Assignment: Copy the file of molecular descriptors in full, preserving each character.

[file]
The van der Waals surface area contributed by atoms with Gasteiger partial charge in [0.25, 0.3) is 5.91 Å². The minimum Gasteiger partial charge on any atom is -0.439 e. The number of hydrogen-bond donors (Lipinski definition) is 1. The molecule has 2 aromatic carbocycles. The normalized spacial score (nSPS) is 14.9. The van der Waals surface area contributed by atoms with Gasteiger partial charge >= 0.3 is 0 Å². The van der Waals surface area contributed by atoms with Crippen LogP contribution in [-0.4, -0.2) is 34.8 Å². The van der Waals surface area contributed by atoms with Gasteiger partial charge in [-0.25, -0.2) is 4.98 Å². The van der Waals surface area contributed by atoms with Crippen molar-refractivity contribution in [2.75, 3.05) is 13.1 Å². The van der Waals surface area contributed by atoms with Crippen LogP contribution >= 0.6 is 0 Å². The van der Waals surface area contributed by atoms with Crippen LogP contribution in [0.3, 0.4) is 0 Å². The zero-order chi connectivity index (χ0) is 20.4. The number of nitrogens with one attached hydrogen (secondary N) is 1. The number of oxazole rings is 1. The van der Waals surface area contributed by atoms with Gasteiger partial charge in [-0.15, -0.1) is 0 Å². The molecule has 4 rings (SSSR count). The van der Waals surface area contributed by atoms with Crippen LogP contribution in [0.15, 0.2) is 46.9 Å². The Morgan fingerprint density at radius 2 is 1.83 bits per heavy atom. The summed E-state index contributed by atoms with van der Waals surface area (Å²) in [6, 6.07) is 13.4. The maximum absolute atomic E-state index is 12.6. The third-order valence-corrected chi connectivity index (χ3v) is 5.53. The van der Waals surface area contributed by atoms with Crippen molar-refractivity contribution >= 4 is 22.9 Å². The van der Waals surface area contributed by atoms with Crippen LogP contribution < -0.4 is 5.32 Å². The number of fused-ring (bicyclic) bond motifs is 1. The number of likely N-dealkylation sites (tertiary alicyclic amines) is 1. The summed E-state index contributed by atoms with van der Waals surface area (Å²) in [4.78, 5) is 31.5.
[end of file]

The van der Waals surface area contributed by atoms with Gasteiger partial charge in [0.25, 0.3) is 5.91 Å². The minimum Gasteiger partial charge on any atom is -0.439 e. The number of hydrogen-bond donors (Lipinski definition) is 1. The molecule has 2 aromatic carbocycles. The normalized spacial score (nSPS) is 14.9. The van der Waals surface area contributed by atoms with Gasteiger partial charge >= 0.3 is 0 Å². The van der Waals surface area contributed by atoms with Crippen LogP contribution in [-0.4, -0.2) is 34.8 Å². The van der Waals surface area contributed by atoms with Gasteiger partial charge in [-0.25, -0.2) is 4.98 Å². The van der Waals surface area contributed by atoms with Crippen molar-refractivity contribution in [2.75, 3.05) is 13.1 Å². The van der Waals surface area contributed by atoms with Crippen LogP contribution >= 0.6 is 0 Å². The van der Waals surface area contributed by atoms with Crippen LogP contribution in [0.3, 0.4) is 0 Å². The zero-order chi connectivity index (χ0) is 20.4. The number of nitrogens with one attached hydrogen (secondary N) is 1. The number of oxazole rings is 1. The van der Waals surface area contributed by atoms with Gasteiger partial charge in [-0.15, -0.1) is 0 Å². The molecule has 4 rings (SSSR count). The van der Waals surface area contributed by atoms with Crippen LogP contribution in [0.15, 0.2) is 46.9 Å². The Morgan fingerprint density at radius 2 is 1.83 bits per heavy atom. The summed E-state index contributed by atoms with van der Waals surface area (Å²) in [6, 6.07) is 13.4. The maximum absolute atomic E-state index is 12.6. The third-order valence-corrected chi connectivity index (χ3v) is 5.53. The van der Waals surface area contributed by atoms with Crippen molar-refractivity contribution >= 4 is 22.9 Å². The van der Waals surface area contributed by atoms with Crippen LogP contribution < -0.4 is 5.32 Å². The number of fused-ring (bicyclic) bond motifs is 1. The number of likely N-dealkylation sites (tertiary alicyclic amines) is 1. The summed E-state index contributed by atoms with van der Waals surface area (Å²) in [4.78, 5) is 31.5.